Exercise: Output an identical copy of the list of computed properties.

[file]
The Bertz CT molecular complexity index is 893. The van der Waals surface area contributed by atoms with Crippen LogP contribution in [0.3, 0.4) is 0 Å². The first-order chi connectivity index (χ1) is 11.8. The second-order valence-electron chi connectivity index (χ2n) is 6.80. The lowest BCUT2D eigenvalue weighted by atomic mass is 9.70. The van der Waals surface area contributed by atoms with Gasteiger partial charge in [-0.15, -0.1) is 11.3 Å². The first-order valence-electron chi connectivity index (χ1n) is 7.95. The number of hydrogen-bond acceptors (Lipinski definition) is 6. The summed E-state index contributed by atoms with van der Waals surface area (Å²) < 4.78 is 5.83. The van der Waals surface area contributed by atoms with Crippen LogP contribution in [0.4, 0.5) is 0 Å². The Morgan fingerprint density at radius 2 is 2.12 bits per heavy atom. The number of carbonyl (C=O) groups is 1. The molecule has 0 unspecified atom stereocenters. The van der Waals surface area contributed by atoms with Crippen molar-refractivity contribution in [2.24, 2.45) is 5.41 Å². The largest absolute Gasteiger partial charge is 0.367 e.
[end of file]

The Bertz CT molecular complexity index is 893. The van der Waals surface area contributed by atoms with Crippen LogP contribution in [0.3, 0.4) is 0 Å². The first-order chi connectivity index (χ1) is 11.8. The second-order valence-electron chi connectivity index (χ2n) is 6.80. The lowest BCUT2D eigenvalue weighted by atomic mass is 9.70. The van der Waals surface area contributed by atoms with Gasteiger partial charge in [-0.15, -0.1) is 11.3 Å². The first-order valence-electron chi connectivity index (χ1n) is 7.95. The number of hydrogen-bond acceptors (Lipinski definition) is 6. The summed E-state index contributed by atoms with van der Waals surface area (Å²) < 4.78 is 5.83. The van der Waals surface area contributed by atoms with Crippen LogP contribution in [0.4, 0.5) is 0 Å². The Morgan fingerprint density at radius 2 is 2.12 bits per heavy atom. The number of carbonyl (C=O) groups is 1. The molecule has 0 unspecified atom stereocenters. The van der Waals surface area contributed by atoms with Crippen molar-refractivity contribution in [2.24, 2.45) is 5.41 Å². The largest absolute Gasteiger partial charge is 0.367 e.